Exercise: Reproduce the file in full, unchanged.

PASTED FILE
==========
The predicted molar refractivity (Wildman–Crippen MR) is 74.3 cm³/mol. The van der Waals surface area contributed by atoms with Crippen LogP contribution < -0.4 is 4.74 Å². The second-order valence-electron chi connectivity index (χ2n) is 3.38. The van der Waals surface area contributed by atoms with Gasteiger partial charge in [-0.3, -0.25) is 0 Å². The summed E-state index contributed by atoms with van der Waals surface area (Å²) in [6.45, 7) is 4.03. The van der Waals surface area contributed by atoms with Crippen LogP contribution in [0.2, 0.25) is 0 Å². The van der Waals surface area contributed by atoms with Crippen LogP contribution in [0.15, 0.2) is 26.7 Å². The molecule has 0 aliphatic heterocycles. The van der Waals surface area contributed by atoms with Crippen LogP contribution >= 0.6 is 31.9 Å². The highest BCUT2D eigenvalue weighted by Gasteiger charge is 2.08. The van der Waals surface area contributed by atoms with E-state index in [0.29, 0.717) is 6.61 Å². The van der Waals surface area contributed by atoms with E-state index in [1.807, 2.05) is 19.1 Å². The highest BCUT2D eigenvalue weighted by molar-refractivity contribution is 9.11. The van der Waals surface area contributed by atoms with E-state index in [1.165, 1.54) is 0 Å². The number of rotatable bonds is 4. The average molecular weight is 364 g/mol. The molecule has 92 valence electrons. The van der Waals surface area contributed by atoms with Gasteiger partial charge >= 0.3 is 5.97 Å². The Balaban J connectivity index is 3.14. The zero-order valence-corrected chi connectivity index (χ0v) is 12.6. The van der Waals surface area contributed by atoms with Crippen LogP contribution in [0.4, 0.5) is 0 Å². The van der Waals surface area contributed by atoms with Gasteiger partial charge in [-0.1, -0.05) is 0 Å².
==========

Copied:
The predicted molar refractivity (Wildman–Crippen MR) is 74.3 cm³/mol. The van der Waals surface area contributed by atoms with Crippen LogP contribution < -0.4 is 4.74 Å². The second-order valence-electron chi connectivity index (χ2n) is 3.38. The van der Waals surface area contributed by atoms with Gasteiger partial charge in [-0.3, -0.25) is 0 Å². The summed E-state index contributed by atoms with van der Waals surface area (Å²) in [6.45, 7) is 4.03. The van der Waals surface area contributed by atoms with Crippen LogP contribution in [0.2, 0.25) is 0 Å². The van der Waals surface area contributed by atoms with Crippen LogP contribution in [0.15, 0.2) is 26.7 Å². The molecule has 0 aliphatic heterocycles. The van der Waals surface area contributed by atoms with Crippen LogP contribution >= 0.6 is 31.9 Å². The highest BCUT2D eigenvalue weighted by Gasteiger charge is 2.08. The van der Waals surface area contributed by atoms with E-state index in [0.29, 0.717) is 6.61 Å². The van der Waals surface area contributed by atoms with E-state index in [1.807, 2.05) is 19.1 Å². The highest BCUT2D eigenvalue weighted by molar-refractivity contribution is 9.11. The van der Waals surface area contributed by atoms with E-state index in [1.165, 1.54) is 0 Å². The number of rotatable bonds is 4. The average molecular weight is 364 g/mol. The molecule has 92 valence electrons. The van der Waals surface area contributed by atoms with Gasteiger partial charge >= 0.3 is 5.97 Å². The Balaban J connectivity index is 3.14. The zero-order valence-corrected chi connectivity index (χ0v) is 12.6. The van der Waals surface area contributed by atoms with Crippen LogP contribution in [0.4, 0.5) is 0 Å². The van der Waals surface area contributed by atoms with Gasteiger partial charge in [-0.1, -0.05) is 0 Å².